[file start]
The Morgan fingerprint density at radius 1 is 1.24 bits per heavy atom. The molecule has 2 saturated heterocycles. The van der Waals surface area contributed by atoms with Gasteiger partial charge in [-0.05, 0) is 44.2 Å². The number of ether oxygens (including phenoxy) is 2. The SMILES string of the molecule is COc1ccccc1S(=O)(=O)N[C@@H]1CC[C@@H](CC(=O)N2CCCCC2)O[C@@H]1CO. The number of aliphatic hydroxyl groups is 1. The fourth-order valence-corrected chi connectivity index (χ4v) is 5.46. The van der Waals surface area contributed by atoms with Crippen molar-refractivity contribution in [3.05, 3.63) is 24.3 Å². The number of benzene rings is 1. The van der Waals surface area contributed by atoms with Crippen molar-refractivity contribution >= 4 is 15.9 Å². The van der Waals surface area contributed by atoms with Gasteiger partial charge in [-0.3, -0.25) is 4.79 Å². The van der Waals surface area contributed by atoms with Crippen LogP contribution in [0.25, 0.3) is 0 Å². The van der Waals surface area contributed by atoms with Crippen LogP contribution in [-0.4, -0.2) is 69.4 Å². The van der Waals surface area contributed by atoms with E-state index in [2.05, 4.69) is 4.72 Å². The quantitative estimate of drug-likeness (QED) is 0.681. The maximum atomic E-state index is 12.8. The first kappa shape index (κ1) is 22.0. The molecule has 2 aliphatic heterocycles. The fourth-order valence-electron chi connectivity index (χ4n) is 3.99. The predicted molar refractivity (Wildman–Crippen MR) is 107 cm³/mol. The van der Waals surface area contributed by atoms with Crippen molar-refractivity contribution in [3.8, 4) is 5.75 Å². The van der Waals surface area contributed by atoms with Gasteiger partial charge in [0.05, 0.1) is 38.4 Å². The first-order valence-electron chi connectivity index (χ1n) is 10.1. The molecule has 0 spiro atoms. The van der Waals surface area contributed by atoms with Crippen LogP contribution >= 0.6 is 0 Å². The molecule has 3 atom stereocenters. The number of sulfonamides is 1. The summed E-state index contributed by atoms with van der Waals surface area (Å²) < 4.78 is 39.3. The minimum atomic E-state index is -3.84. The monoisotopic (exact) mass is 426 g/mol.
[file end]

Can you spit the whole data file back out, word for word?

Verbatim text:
The Morgan fingerprint density at radius 1 is 1.24 bits per heavy atom. The molecule has 2 saturated heterocycles. The van der Waals surface area contributed by atoms with Gasteiger partial charge in [-0.05, 0) is 44.2 Å². The number of ether oxygens (including phenoxy) is 2. The SMILES string of the molecule is COc1ccccc1S(=O)(=O)N[C@@H]1CC[C@@H](CC(=O)N2CCCCC2)O[C@@H]1CO. The number of aliphatic hydroxyl groups is 1. The fourth-order valence-corrected chi connectivity index (χ4v) is 5.46. The van der Waals surface area contributed by atoms with Crippen molar-refractivity contribution in [3.05, 3.63) is 24.3 Å². The number of benzene rings is 1. The van der Waals surface area contributed by atoms with Crippen molar-refractivity contribution >= 4 is 15.9 Å². The van der Waals surface area contributed by atoms with Gasteiger partial charge in [-0.3, -0.25) is 4.79 Å². The van der Waals surface area contributed by atoms with Crippen LogP contribution in [0.25, 0.3) is 0 Å². The van der Waals surface area contributed by atoms with Crippen LogP contribution in [-0.4, -0.2) is 69.4 Å². The van der Waals surface area contributed by atoms with E-state index in [2.05, 4.69) is 4.72 Å². The quantitative estimate of drug-likeness (QED) is 0.681. The maximum atomic E-state index is 12.8. The first kappa shape index (κ1) is 22.0. The molecule has 2 aliphatic heterocycles. The fourth-order valence-electron chi connectivity index (χ4n) is 3.99. The predicted molar refractivity (Wildman–Crippen MR) is 107 cm³/mol. The van der Waals surface area contributed by atoms with Crippen molar-refractivity contribution in [3.8, 4) is 5.75 Å². The van der Waals surface area contributed by atoms with Gasteiger partial charge in [0.05, 0.1) is 38.4 Å². The first-order valence-electron chi connectivity index (χ1n) is 10.1. The molecule has 0 spiro atoms. The van der Waals surface area contributed by atoms with Crippen LogP contribution >= 0.6 is 0 Å². The molecule has 3 atom stereocenters. The number of sulfonamides is 1. The summed E-state index contributed by atoms with van der Waals surface area (Å²) < 4.78 is 39.3. The minimum atomic E-state index is -3.84. The monoisotopic (exact) mass is 426 g/mol.